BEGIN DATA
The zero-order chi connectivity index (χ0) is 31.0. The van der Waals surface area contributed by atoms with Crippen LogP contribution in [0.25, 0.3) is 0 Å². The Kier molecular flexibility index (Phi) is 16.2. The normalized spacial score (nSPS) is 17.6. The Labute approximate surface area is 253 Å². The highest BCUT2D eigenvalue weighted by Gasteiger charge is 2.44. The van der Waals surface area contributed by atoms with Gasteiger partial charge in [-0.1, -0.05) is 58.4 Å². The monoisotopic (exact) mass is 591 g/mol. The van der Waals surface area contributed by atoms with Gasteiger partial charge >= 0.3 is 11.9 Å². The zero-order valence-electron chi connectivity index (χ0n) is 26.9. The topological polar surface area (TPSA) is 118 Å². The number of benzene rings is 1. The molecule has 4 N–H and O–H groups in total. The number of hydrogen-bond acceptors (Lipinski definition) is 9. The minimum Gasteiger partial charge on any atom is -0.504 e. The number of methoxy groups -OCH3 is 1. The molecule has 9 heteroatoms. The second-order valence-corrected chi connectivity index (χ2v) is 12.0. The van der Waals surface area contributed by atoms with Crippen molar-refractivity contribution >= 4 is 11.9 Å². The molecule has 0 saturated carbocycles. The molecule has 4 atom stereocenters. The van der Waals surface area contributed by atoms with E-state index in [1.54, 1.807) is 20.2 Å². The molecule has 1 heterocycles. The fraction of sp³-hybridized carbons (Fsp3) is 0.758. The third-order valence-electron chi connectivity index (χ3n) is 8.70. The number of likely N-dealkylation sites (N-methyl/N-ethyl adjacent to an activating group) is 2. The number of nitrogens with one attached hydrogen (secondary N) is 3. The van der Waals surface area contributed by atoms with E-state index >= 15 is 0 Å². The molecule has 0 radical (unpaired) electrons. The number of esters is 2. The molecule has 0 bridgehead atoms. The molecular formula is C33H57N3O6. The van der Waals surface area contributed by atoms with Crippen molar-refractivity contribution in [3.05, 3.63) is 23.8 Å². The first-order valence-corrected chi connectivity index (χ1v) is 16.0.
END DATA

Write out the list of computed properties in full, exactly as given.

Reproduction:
The zero-order chi connectivity index (χ0) is 31.0. The van der Waals surface area contributed by atoms with Crippen LogP contribution in [0.25, 0.3) is 0 Å². The Kier molecular flexibility index (Phi) is 16.2. The normalized spacial score (nSPS) is 17.6. The Labute approximate surface area is 253 Å². The highest BCUT2D eigenvalue weighted by Gasteiger charge is 2.44. The van der Waals surface area contributed by atoms with Gasteiger partial charge in [-0.1, -0.05) is 58.4 Å². The monoisotopic (exact) mass is 591 g/mol. The van der Waals surface area contributed by atoms with Gasteiger partial charge >= 0.3 is 11.9 Å². The zero-order valence-electron chi connectivity index (χ0n) is 26.9. The topological polar surface area (TPSA) is 118 Å². The number of benzene rings is 1. The molecule has 4 N–H and O–H groups in total. The number of hydrogen-bond acceptors (Lipinski definition) is 9. The minimum Gasteiger partial charge on any atom is -0.504 e. The number of methoxy groups -OCH3 is 1. The molecule has 9 heteroatoms. The second-order valence-corrected chi connectivity index (χ2v) is 12.0. The van der Waals surface area contributed by atoms with Crippen molar-refractivity contribution >= 4 is 11.9 Å². The molecule has 0 saturated carbocycles. The molecule has 4 atom stereocenters. The van der Waals surface area contributed by atoms with E-state index in [1.54, 1.807) is 20.2 Å². The molecule has 1 heterocycles. The fraction of sp³-hybridized carbons (Fsp3) is 0.758. The third-order valence-electron chi connectivity index (χ3n) is 8.70. The number of likely N-dealkylation sites (N-methyl/N-ethyl adjacent to an activating group) is 2. The number of nitrogens with one attached hydrogen (secondary N) is 3. The van der Waals surface area contributed by atoms with E-state index >= 15 is 0 Å². The molecule has 0 radical (unpaired) electrons. The number of esters is 2. The molecule has 0 bridgehead atoms. The molecular formula is C33H57N3O6. The van der Waals surface area contributed by atoms with Crippen molar-refractivity contribution in [3.05, 3.63) is 23.8 Å². The first-order valence-corrected chi connectivity index (χ1v) is 16.0.